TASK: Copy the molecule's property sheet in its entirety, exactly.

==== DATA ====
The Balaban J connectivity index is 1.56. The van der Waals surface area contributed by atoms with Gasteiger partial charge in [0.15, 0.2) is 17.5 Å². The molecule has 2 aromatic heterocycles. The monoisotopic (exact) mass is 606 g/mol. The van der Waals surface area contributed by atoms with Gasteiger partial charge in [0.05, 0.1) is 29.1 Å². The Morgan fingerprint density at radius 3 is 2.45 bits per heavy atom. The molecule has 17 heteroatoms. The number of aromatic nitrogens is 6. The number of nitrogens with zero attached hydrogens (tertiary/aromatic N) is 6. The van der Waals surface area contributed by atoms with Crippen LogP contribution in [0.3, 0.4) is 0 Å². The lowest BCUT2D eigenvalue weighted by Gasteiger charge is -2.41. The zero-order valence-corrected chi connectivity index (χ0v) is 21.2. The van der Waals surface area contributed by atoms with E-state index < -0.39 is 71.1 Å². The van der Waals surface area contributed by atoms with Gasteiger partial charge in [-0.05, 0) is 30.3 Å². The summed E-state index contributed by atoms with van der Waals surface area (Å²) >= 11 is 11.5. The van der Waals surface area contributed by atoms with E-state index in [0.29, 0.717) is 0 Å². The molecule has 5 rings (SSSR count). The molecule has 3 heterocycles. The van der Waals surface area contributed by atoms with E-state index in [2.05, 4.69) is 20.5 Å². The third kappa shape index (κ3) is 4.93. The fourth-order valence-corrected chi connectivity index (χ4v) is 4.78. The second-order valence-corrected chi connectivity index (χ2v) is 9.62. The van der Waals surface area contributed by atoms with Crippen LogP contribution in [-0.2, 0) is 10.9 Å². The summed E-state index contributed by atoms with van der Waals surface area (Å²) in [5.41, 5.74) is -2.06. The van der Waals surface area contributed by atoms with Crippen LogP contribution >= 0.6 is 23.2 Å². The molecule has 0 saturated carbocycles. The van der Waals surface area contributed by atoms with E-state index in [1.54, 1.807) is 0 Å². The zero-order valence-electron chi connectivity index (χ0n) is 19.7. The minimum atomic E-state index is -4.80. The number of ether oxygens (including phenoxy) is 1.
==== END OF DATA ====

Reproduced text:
The Balaban J connectivity index is 1.56. The van der Waals surface area contributed by atoms with Gasteiger partial charge in [0.15, 0.2) is 17.5 Å². The molecule has 2 aromatic heterocycles. The monoisotopic (exact) mass is 606 g/mol. The van der Waals surface area contributed by atoms with Gasteiger partial charge in [0.05, 0.1) is 29.1 Å². The Morgan fingerprint density at radius 3 is 2.45 bits per heavy atom. The molecule has 17 heteroatoms. The number of aromatic nitrogens is 6. The number of nitrogens with zero attached hydrogens (tertiary/aromatic N) is 6. The van der Waals surface area contributed by atoms with Crippen LogP contribution in [0.3, 0.4) is 0 Å². The lowest BCUT2D eigenvalue weighted by Gasteiger charge is -2.41. The zero-order valence-corrected chi connectivity index (χ0v) is 21.2. The van der Waals surface area contributed by atoms with E-state index < -0.39 is 71.1 Å². The van der Waals surface area contributed by atoms with Gasteiger partial charge in [-0.05, 0) is 30.3 Å². The summed E-state index contributed by atoms with van der Waals surface area (Å²) >= 11 is 11.5. The van der Waals surface area contributed by atoms with E-state index in [0.29, 0.717) is 0 Å². The molecule has 5 rings (SSSR count). The molecule has 3 heterocycles. The van der Waals surface area contributed by atoms with E-state index in [2.05, 4.69) is 20.5 Å². The third kappa shape index (κ3) is 4.93. The fourth-order valence-corrected chi connectivity index (χ4v) is 4.78. The second-order valence-corrected chi connectivity index (χ2v) is 9.62. The van der Waals surface area contributed by atoms with Crippen LogP contribution in [-0.2, 0) is 10.9 Å². The summed E-state index contributed by atoms with van der Waals surface area (Å²) in [5.41, 5.74) is -2.06. The van der Waals surface area contributed by atoms with Crippen LogP contribution >= 0.6 is 23.2 Å². The molecule has 0 saturated carbocycles. The van der Waals surface area contributed by atoms with E-state index in [1.54, 1.807) is 0 Å². The zero-order valence-electron chi connectivity index (χ0n) is 19.7. The minimum atomic E-state index is -4.80. The number of ether oxygens (including phenoxy) is 1.